Dr. Taylor was part of the planning process for the UN Conference on Women in Beijing, 1995, and was instrumental in fundraising for the Newfoundland and Labrador Women’s Economic Network’s cultural and social presentation “Women Healing Oceans” at the UN Conference in Beijing. The Women’s Economic Network contingent, consisting mainly of women from rural Newfoundland and Labrador, were recognized as delegates by the United Nations for the NGO forum of this conference. A video of their presentation entitled, “We are the Leaders”, was circulated by the UN Conference Planning Committee to participating nations.
She has also worked in partnership with many international centres focusing on human rights including: the East-West Centre at the University of Hawaii, the Islander Centre in Tennessee, the Haldane Society of Lawyers in the UK, and the Tribhuvan University Centre for Human Rights in Kathmandu. These partnerships focused on strengthening peoples’ initiatives to overcome economic and social oppression and poverty.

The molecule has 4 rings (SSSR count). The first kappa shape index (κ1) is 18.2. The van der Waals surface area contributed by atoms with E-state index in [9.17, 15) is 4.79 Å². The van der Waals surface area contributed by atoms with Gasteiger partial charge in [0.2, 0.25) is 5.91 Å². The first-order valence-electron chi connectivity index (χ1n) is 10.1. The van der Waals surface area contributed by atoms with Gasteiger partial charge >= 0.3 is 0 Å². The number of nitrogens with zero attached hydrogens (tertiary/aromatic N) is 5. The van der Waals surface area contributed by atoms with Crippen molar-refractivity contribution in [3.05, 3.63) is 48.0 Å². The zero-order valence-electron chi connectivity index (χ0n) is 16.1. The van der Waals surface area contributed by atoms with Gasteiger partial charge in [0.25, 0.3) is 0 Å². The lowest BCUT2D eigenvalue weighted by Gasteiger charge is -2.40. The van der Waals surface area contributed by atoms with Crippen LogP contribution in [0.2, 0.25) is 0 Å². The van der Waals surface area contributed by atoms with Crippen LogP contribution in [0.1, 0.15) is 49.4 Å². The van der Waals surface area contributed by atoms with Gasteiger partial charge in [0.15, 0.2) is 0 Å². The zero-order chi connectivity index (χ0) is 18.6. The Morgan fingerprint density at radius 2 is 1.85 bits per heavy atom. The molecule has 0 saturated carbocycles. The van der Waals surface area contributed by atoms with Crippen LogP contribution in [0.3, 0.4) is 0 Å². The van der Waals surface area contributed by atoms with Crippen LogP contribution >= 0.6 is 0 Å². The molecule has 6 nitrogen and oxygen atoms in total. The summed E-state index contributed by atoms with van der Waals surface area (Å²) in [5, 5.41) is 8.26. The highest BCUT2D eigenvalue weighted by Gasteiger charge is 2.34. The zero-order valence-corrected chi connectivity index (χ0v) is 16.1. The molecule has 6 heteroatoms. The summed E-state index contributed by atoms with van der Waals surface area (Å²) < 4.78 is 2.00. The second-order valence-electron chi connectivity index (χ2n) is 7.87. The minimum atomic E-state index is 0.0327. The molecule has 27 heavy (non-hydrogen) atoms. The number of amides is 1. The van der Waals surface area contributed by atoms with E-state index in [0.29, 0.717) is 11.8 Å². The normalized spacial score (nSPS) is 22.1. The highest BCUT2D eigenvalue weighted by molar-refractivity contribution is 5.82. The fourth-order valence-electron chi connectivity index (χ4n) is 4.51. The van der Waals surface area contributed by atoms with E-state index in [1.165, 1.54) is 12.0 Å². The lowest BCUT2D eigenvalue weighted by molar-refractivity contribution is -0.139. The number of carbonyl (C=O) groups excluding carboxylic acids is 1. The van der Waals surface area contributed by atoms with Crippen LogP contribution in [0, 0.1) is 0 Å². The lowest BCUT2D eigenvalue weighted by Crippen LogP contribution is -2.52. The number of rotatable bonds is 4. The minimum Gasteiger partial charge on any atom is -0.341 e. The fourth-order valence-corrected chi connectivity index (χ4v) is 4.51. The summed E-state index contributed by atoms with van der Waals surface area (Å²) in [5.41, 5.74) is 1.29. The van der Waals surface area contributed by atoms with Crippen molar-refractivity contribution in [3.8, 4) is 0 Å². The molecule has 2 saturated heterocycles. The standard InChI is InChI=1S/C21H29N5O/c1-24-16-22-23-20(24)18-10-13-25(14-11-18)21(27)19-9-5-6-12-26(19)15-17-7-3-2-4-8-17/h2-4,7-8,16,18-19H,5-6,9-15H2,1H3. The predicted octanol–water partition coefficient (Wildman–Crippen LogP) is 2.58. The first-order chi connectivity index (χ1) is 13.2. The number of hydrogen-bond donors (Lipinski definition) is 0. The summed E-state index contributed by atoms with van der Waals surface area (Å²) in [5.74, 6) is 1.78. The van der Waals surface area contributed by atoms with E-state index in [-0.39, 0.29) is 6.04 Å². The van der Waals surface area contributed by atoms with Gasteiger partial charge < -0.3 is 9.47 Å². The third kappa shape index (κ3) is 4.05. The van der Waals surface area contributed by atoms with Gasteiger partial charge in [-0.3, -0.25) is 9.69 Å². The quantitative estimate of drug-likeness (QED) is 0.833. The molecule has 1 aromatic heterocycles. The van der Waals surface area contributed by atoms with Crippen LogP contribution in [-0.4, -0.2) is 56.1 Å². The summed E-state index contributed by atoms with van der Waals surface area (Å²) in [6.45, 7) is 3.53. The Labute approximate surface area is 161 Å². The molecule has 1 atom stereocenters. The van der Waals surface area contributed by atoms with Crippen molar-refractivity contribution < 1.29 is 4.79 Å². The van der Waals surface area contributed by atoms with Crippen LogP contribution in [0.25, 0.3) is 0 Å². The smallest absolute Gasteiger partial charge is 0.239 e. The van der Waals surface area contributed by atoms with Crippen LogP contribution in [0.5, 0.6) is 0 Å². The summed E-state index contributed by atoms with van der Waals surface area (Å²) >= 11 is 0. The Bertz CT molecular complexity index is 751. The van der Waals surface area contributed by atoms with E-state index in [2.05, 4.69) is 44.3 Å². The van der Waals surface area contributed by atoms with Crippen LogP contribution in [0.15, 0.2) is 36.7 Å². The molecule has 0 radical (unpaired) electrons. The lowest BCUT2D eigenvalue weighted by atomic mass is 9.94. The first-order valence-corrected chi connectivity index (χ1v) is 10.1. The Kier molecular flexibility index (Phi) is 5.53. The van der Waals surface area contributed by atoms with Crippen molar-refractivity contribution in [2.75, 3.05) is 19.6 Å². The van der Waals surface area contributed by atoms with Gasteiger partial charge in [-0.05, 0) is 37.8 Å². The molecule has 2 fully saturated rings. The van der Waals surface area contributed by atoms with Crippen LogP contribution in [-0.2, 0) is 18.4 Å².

One example of such a partnership was the “Report to British Parliament on the International Fact Finding Mission on the Plights of British Ghurkha Soldiers and their Families,” by Dr. Sharon Taylor; Ian MacDonald, QC; Edith Ballantyne (Secretary General of Women’s International League for Peace and Freedom); and Gopal Siwakoti (Director and Associate Professor, Tribhuvan University Centre for Human Rights, Kathmandu). This report was submitted to British Parliament in 2006. As a consequence, the UK legislation regarding the Ghurkha army was reformed to include equal pay, pension and benefits for Ghurkha soldiers.